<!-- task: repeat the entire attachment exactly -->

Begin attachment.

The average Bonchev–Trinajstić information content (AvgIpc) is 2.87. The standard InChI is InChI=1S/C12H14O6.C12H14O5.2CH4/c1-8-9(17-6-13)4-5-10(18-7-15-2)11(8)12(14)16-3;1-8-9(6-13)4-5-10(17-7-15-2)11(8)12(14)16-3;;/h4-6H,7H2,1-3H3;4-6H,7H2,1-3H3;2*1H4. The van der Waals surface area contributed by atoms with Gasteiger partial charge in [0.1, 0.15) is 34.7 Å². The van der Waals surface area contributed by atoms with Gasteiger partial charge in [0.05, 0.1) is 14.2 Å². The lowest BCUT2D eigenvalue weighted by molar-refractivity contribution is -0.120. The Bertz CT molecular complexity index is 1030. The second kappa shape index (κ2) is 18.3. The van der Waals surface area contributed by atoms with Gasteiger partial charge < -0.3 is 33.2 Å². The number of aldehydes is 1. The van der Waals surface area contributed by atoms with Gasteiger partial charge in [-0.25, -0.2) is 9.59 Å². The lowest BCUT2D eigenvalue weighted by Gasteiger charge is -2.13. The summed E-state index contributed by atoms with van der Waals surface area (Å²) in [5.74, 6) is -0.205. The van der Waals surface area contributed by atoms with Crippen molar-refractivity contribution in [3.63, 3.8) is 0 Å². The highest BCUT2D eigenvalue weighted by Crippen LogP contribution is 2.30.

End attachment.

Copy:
The average Bonchev–Trinajstić information content (AvgIpc) is 2.87. The standard InChI is InChI=1S/C12H14O6.C12H14O5.2CH4/c1-8-9(17-6-13)4-5-10(18-7-15-2)11(8)12(14)16-3;1-8-9(6-13)4-5-10(17-7-15-2)11(8)12(14)16-3;;/h4-6H,7H2,1-3H3;4-6H,7H2,1-3H3;2*1H4. The van der Waals surface area contributed by atoms with Gasteiger partial charge in [0.1, 0.15) is 34.7 Å². The van der Waals surface area contributed by atoms with Gasteiger partial charge in [0.05, 0.1) is 14.2 Å². The lowest BCUT2D eigenvalue weighted by molar-refractivity contribution is -0.120. The Bertz CT molecular complexity index is 1030. The second kappa shape index (κ2) is 18.3. The van der Waals surface area contributed by atoms with Gasteiger partial charge < -0.3 is 33.2 Å². The number of aldehydes is 1. The van der Waals surface area contributed by atoms with Gasteiger partial charge in [-0.25, -0.2) is 9.59 Å². The lowest BCUT2D eigenvalue weighted by Gasteiger charge is -2.13. The summed E-state index contributed by atoms with van der Waals surface area (Å²) in [5.74, 6) is -0.205. The van der Waals surface area contributed by atoms with Crippen molar-refractivity contribution in [3.63, 3.8) is 0 Å². The highest BCUT2D eigenvalue weighted by Crippen LogP contribution is 2.30.